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Lack of management training to blame for absenteeism, says study

9 September 2008

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One of the key reasons for continued levels of absenteeism in the public sector is the lack of resources and training given to managers to monitor and improve attendance levels effectively, according to leading UK HR directors.

In a recruitment consultancy study, 60% of HR directors said management reluctance to tackle absenteeism is a major issue. A lack of employee engagement was also cited as a key driver of public sector absenteeism, with 42% saying this was a “significant cause”.

Nicola Linkleter, of Badenoch & Clark, who conducted the study, said: “We realise absenteeism in the public sector isn’t a new issue. These figures highlight significant reasons behind it.

“The worrying revelation here is that absenteeism seems to be tied closely with the need for consistent training of managers in how to approach the issue. That, of course, makes it a much more challenging issue to address, as opinion and approach vary greatly across the sector. Bringing people into your organisation that have the tools and willingness to face up to the issue head on is a big first step.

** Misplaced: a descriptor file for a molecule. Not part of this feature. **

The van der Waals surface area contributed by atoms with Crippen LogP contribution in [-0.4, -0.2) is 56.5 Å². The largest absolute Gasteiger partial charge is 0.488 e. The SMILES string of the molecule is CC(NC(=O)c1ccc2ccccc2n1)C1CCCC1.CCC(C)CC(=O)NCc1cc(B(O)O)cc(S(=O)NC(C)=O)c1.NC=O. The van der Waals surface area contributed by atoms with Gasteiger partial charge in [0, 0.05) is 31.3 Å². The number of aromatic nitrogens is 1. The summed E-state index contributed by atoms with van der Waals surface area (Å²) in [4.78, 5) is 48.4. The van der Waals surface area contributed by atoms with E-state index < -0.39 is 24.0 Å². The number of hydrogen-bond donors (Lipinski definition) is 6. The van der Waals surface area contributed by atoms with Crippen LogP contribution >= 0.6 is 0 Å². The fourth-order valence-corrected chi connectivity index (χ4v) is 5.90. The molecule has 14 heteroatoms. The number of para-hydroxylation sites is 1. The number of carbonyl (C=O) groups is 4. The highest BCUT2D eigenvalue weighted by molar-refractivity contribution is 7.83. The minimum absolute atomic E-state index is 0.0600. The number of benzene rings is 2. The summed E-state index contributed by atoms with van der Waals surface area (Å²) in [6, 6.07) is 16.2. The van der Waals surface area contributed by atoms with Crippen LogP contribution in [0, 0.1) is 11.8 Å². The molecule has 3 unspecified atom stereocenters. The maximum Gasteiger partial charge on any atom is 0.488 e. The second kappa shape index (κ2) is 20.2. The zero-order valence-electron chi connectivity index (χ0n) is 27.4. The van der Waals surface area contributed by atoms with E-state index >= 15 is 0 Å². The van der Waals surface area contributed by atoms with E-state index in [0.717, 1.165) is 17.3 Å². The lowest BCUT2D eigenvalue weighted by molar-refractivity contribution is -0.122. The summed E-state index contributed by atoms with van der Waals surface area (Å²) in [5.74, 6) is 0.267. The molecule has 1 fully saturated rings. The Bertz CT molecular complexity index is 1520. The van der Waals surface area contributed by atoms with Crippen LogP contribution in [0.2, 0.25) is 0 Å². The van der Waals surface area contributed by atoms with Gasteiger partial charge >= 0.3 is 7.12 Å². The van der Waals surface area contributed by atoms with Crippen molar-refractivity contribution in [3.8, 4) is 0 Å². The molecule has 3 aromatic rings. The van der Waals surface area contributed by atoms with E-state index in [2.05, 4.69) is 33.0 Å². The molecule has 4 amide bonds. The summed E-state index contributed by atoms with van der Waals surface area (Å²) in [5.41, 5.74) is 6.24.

“However, it needs to go beyond the boundaries of management; it needs endorsement from all levels of an organisation. Without board level involvement, line managers are often left to ignore the root problems that cause serial absenteeism, such as disillusionment or bullying.

“Changing behaviours is not an easy task for any employer, but there are definite and clear ways to ensure a practical top-down approach.”

Badenoch & Clark

Should practice managers be given more training to to improve staff attendance levels? Your comments: (Terms and conditions apply)

“Yes” – Atiya Rajbee, St Leonards-On-Sea

“Yes, definitely, but they also need to know that their employers will let them put this training into force! I would welcome the opportunity to learn more about effective methods for improving staff attendance.” – Susan Harrigan, Gateshead

“Yes they should – I definitely agree and would welcome more training to tackle this issue!” – Liz Cruise, Kent